Protection of journalists' rights stressed

08:02, August 02, 2010      

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The country's top administration for press and publication has stressed the protection of reporters' rights in newsgathering, following a string of suspected attacks against journalists who exposed scandals.

"Media organizations have the right to know, interview, publish, criticize and supervise issues related to national and public interests," the General Administration of Press and Publication (GAPP) said in a statement on its website over the weekend.

"Normal and legal newsgathering activities by media organizations and their reporters and editors are protected by law," the GAPP said.

The administration said it will conduct special inspections across the country in the second half of this year and will require local press and publication departments to better protect the legal rights of local media organizations. The inspections will check the implementation of two regulations issued by the administration last year - the management of local bureaus of newspapers and periodicals, and the management of press cards.

In 2007 and 2008, the administration issued two circulars to urge related government authorities to offer help and necessary protection to legal newsgathering activities.

The circulars also made it clear that any disturbance or obstruction of reporters' rights is prohibited.

The GAPP latest move came after the case of a business reporter who was wrongly accused by a local public security bureau in Zhejiang province.

Qiu Ziming, a journalist with the Beijing-based Economic Observer, a business weekly, was on a national online list of criminals wanted by the public security bureau of Zhejiang's Suichang county from July 23 to 30. Qiu's previous reports exposing suspected insider trading in a listed company in the region were accused of "containing false information" and "having damaged the company's reputation", Wang Shengzhong, editor-in-chief of the weekly, told China Daily last Wednesday.

After the case received widespread attention from both the media and the public, the county public security bureau removed Qiu from the wanted list on Friday. Local publicity and public security officials arrived in Beijing the same day to apologize to Qiu.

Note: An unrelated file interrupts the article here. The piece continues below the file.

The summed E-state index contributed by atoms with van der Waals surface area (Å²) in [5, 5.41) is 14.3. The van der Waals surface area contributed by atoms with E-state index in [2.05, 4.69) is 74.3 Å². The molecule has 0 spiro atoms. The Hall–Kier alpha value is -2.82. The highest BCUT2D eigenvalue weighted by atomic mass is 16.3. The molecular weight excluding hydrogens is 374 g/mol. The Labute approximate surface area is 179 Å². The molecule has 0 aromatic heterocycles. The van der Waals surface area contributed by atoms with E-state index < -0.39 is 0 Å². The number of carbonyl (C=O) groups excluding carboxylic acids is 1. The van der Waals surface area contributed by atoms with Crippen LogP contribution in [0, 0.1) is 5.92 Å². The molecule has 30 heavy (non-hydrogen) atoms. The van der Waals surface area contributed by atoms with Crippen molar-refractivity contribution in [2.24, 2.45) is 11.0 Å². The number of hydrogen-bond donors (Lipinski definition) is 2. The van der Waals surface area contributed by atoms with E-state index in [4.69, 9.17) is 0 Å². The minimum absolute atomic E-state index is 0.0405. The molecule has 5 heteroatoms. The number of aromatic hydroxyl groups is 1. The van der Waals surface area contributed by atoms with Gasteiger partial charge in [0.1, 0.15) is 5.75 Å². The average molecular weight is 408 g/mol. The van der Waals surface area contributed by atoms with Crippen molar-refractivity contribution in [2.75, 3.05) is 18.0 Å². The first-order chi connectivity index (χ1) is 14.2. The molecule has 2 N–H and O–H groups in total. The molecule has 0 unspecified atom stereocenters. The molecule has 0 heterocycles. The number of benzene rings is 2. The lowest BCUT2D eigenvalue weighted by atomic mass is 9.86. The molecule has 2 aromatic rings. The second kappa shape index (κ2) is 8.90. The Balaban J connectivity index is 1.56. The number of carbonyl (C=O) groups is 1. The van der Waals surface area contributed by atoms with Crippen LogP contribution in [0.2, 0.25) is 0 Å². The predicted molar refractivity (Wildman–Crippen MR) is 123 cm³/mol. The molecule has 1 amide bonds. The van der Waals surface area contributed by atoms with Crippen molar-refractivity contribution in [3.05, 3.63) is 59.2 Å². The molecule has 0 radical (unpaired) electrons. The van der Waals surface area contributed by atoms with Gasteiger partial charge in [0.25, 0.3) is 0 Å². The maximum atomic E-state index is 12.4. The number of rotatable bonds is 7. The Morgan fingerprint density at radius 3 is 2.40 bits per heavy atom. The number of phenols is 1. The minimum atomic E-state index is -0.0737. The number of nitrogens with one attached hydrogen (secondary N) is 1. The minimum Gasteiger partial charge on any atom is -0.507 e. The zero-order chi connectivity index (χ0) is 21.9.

In another case, four men who were allegedly from the Bawang Group broke into the Shanghai office of the National Business Daily on Friday afternoon. The four reportedly pushed and shoved reporters in the office.

The paper said in a statement that its negative reports on Bawang's shampoo products might have led to the attack.

Bawang said on Friday night that one of its marketing officers, surnamed Hong, went to the National Business Daily with two friends "to obtain information because they had some different opinions of the paper's reports on Bawang's products". They were chatting with an employee of the paper before a number of other people from the paper rushed to the reception room to attack them verbally. Quarrels and jostling reportedly ensued.

On Friday, the China Times also said in a statement that one of its female reporters, Chen Xiaoying, was beaten by a man allegedly from listed company Shenzhen International Enterprise Co Ltd. Chen had reportedly written a recent "negative report" on the company.

But Shenzhen International Enterprise denied it had anything to do with the attack, saying it had filed a lawyer's letter to the China Times about its "untrue report" on the company on July 16.

Fan Yijin, chairman of the Guangdong Journalists Association and dean of the journalism and communication department at Guangzhou-based Jinan University, said the latest cases showed how a number of local authorities and people ignored regulations from the central government to "treat, and manage media organizations well".

"The idea is clear, but some people often suppressed the media and they did it for certain interests or interest groups," Fan told reporters.

By Wang Yan, China Daily


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